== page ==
In its modern usage, a "clean sweep" most often means to win everything. The phrase might be used to describe an awards ceremony where one person wins in every category. It is also commonly used to describe political victories, especially one in which a candidate runs in multiple districts or states and wins the majority of the vote in each area.
As a phrase used by sailors, clean sweep means to vanquish an enemy. In the case of such a victory, sailors once hung a broom from the highest point of the vessel to indicate to others that they had been victorious. Also in nautical terms, sailors might describe a clean sweep as an instance in which waves washed onto the deck of the boat, soaking everything left behind and taking with them or moving anything that was not tied down.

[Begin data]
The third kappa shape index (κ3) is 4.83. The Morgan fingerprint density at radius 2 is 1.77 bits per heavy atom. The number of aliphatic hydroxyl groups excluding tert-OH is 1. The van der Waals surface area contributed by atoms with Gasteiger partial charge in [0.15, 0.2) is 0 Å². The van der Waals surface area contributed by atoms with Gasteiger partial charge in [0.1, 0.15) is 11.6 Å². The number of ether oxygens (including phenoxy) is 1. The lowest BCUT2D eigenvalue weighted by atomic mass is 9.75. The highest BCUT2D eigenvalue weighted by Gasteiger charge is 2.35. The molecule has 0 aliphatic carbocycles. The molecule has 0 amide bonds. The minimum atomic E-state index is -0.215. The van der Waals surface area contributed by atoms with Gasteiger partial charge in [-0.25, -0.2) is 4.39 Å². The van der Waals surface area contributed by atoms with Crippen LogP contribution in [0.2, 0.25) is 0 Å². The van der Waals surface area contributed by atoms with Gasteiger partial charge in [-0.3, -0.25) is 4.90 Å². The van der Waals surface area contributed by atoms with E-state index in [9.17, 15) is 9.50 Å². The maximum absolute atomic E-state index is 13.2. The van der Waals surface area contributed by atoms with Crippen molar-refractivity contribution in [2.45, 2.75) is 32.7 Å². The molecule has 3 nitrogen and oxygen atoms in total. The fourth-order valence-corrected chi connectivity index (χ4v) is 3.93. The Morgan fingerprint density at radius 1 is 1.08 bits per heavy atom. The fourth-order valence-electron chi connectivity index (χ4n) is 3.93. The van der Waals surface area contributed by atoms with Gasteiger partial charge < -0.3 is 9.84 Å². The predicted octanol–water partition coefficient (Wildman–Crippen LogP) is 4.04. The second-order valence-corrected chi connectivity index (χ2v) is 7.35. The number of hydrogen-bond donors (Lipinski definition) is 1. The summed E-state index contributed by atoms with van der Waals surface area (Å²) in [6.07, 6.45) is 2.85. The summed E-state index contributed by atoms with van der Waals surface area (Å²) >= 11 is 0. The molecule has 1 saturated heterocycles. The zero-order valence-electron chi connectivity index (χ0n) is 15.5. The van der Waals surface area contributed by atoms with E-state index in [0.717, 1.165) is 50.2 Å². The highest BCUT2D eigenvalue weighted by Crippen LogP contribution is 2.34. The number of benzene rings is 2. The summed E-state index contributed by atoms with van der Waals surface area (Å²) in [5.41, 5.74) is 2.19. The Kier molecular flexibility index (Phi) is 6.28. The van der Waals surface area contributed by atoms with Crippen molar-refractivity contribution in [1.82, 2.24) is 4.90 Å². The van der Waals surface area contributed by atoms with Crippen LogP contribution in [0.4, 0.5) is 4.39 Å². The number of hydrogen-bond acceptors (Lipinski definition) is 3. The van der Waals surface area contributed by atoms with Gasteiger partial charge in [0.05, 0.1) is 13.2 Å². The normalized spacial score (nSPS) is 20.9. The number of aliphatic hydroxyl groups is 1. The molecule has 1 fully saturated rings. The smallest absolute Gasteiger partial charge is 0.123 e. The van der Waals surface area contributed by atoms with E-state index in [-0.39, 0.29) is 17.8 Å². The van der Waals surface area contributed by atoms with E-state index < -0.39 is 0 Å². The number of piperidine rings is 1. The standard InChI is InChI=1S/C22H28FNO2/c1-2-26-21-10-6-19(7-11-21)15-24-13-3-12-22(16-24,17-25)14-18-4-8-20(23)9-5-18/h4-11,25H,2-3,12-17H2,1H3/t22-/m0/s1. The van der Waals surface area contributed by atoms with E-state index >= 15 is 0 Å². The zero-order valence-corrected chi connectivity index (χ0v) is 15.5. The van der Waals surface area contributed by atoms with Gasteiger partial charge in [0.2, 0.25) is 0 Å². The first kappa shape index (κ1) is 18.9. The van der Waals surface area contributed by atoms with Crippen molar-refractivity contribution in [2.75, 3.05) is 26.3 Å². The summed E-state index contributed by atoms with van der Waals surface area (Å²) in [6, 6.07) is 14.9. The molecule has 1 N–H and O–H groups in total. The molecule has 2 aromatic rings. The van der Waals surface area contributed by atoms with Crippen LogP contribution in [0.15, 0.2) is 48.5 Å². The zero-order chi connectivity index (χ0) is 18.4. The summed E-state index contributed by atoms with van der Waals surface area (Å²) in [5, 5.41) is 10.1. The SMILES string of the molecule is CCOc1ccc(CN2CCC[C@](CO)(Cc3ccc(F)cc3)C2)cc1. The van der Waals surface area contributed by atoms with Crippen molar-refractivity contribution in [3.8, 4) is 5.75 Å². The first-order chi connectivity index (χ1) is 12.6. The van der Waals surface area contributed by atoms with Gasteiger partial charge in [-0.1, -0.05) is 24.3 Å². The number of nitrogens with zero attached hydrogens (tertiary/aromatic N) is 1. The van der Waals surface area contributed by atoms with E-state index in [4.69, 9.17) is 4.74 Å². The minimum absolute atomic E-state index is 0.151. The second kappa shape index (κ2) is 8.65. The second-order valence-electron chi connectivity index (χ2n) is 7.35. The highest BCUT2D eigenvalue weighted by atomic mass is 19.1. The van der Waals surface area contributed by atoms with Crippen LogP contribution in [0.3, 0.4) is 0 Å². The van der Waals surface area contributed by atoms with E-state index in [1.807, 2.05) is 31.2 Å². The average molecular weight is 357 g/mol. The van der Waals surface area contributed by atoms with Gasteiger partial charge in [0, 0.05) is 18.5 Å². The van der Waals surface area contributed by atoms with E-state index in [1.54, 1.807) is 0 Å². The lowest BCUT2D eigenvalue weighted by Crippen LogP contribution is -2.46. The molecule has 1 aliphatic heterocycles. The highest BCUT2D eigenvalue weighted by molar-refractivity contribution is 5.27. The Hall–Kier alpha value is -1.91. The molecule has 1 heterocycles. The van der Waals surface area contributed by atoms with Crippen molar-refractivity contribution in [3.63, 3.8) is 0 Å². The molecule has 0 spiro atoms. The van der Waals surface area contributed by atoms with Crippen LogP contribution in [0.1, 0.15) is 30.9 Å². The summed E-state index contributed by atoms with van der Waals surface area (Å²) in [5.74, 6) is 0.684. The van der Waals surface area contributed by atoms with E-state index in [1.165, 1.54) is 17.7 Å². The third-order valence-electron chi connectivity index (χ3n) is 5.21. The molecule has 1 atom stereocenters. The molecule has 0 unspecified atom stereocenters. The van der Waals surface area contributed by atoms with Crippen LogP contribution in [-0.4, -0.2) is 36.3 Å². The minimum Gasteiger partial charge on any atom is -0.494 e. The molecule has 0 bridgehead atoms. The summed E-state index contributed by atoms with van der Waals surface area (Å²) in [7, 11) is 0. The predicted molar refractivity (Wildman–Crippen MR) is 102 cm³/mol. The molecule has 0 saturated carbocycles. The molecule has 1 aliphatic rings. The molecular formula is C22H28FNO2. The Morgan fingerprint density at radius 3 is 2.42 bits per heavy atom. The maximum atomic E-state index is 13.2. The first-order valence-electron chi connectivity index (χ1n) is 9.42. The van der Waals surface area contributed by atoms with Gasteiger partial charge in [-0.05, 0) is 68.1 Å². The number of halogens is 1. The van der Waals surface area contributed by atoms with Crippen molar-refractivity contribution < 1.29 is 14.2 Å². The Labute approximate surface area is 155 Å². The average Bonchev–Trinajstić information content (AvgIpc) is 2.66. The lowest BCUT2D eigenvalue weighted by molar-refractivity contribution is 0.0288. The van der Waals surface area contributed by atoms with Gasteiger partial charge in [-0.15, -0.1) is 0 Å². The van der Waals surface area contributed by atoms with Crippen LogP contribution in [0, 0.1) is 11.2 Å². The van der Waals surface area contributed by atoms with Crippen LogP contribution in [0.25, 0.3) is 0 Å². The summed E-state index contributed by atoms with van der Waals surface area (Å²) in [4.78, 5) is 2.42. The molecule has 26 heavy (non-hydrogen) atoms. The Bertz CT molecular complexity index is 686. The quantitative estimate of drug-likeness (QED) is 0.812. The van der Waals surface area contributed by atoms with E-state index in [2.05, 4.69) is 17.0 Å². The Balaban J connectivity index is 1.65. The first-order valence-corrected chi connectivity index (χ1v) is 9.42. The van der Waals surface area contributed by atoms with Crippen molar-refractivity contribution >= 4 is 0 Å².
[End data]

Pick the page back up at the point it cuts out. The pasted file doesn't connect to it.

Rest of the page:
Although clean sweep in its modern usage is most often used to refer to a complete victory, it is still sometimes used in the older sense of the original proverb. It can be used to mean a fresh start, in which a person gives up old habits, possessions, or relationships in order to begin anew. The proverb dates to the 19th century, and a phrase even older, general sweep, dates to the 16th century. General sweep had much the same connotation and usage as the proverb and the idiom clean sweep.
The phrase likely developed at the time when brooms were made at home or by a local craftsman. Made of dried grasses or twigs that were lashed together, the making or purchasing of a new broom wouldn't happen often because of the work involved. A broom was used until it was worn out, and when a new broom was made, it would make a clean sweep of dust and dirt that had accumulated once the old broom had become too worn to be effective.
As with many old phrases, clean sweep has found its way into entertainment, art, and even government. The phrase has lent itself to the title of a television show and a Hardy Boys novel. It is also the name of a type of Microsoft computer software.